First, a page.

After a historic and somber announcement signaling her approval to begin drafting articles of impeachment, Speaker Nancy Pelosi (D-Calif.) changed venues and tone, appearing at her regularly scheduled weekly news conference.

She began, as she often does, reciting the legislative accomplishments of the House, a rebuttal to the accusation that impeachment is impeding legislation. H.R. 3 on drug prices and H.R. 4 on voting rights, she explained, will be coming up for votes. She noted that the House has passed 275 bills that now sit on Senate Majority Leader Mitch McConnell’s (R-Ky.) desk — including measures on background checks for firearms purchases, equal pay and political reform. “Legislate, investigate, litigate,” she recited. The House is doing all three, she wanted to make crystal clear.

The questions from the media were, naturally, all about impeachment. She was unequivocal. “This isn’t about Ukraine. It’s about Russia. Who benefited from our withholding that military assistance? Russia. She added: “Our adversary in this is Russia. All roads lead to Putin.”

She declined to comment on the scope of the impeachment articles, but during her discussion of the president’s wrongdoing she repeatedly went back to the original sin: Russian help for Donald Trump in the 2016 election and his obstruction of investigation into the same. In her words, Congress has been dealing with this for 2½ years, not just a few weeks.

Asked whether impeachment might hurt some of her members, she replied sternly, "This has absolutely nothing to do with politics. It isn’t about politics. It’s not about partisanship, Democrats, Republicans. . . . It’s about the Constitution of the United States.”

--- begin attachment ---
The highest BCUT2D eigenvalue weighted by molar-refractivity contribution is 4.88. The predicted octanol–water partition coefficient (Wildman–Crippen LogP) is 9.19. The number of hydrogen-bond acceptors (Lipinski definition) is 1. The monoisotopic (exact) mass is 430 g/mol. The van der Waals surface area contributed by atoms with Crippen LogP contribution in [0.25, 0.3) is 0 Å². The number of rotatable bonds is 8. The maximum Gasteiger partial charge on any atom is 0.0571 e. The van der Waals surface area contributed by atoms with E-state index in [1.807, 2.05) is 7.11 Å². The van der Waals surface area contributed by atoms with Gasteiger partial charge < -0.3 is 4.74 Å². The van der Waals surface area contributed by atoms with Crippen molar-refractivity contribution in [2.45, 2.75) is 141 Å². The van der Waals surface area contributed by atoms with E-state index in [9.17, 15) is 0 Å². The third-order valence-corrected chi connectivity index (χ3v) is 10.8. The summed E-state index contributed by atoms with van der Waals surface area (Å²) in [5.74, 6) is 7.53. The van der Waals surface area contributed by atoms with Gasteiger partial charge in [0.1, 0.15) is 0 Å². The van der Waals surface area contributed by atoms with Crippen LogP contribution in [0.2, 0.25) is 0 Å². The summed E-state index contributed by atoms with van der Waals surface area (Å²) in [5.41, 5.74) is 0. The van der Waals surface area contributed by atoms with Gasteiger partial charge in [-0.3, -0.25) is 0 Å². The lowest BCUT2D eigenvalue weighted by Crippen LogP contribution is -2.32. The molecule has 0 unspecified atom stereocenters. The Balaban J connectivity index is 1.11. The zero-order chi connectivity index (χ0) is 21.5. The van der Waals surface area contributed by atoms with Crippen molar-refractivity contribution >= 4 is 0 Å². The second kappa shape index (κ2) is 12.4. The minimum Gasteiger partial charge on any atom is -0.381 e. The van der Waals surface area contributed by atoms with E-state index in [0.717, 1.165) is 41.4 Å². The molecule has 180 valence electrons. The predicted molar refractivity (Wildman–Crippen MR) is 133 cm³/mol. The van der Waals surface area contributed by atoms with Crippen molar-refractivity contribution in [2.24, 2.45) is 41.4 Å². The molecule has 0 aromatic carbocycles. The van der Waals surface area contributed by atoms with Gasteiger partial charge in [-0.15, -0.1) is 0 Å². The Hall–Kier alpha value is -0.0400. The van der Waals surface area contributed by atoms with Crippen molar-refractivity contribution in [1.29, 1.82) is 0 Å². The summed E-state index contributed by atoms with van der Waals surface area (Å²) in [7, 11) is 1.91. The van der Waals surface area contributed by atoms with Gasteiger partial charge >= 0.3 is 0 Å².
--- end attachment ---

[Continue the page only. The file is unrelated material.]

She emphasized that it is the president’s actions that leave Congress “no choice.” If the House were to do nothing, she explained, it would signal to future presidents, “You can do whatever you want.”

It was the coda to the main part of her Q&A that went viral. James Rosen, a reporter for the right-wing and Trump-loving Sinclair Broadcast Group, asked whether Pelosi hated the president. She turned sharply to confront Rosen. “I don’t hate anybody,” she said. “Not anybody in the world. Don’t you accuse me of . . .” Rosen pleaded that he was simply repeating the accusation of Rep. Douglas A. Collins (R-Ga.), one of Trump’s more hysterical defenders. At that point, she went back to the podium. What she said next, in a fierce but deliberate fashion, was something to behold:

I think the president is a coward when it comes to helping our kids, who are afraid of gun violence. I think he is cruel when he doesn’t deal with helping our “dreamers,” of whom we are very proud. I think he is in denial about the Constitution — about the climate crisis. However, that’s about the election. Take it up in the election.
This [impeachment] is about the Constitution of the United States and the facts that lead to the president’s violation of his oath of office.
And as a Catholic, I resent your using the word hate in a sentence that addresses me. I don’t hate anyone. . . . I pray for the president all the time. So, don’t mess with me when it comes to words like that.

I don’t suspect many reporters will “mess” with her in this fashion again (essentially acting as a mouthpiece for talking points delivered by Trump’s unhinged allies in Congress).

Trump falsely deemed her performance a “nervous fit” which, as is often the case, best describes his own diatribes against the media and his political opponents. He once again seems unable to cope with a strong, defiant woman. (Recall that he lashed out by tweet while Marie Yovanovitch, the former ambassador to Ukraine, was still testifying.)

Indeed, some of Trump’s most agreeable toadies channel his obvious dislike of the speaker. Sen. Lindsey O. Graham (R-S.C.), speaking Thursday before Pelosi’s news conference, tried to diminish her leadership. “I think the most radical people in the country are running, driving the impeachment process and either she gets on the train or she’s going to get run over by it.” No one should doubt her iron grip on the process. Senator Graham, I really don’t think you should mess with her.

Read more: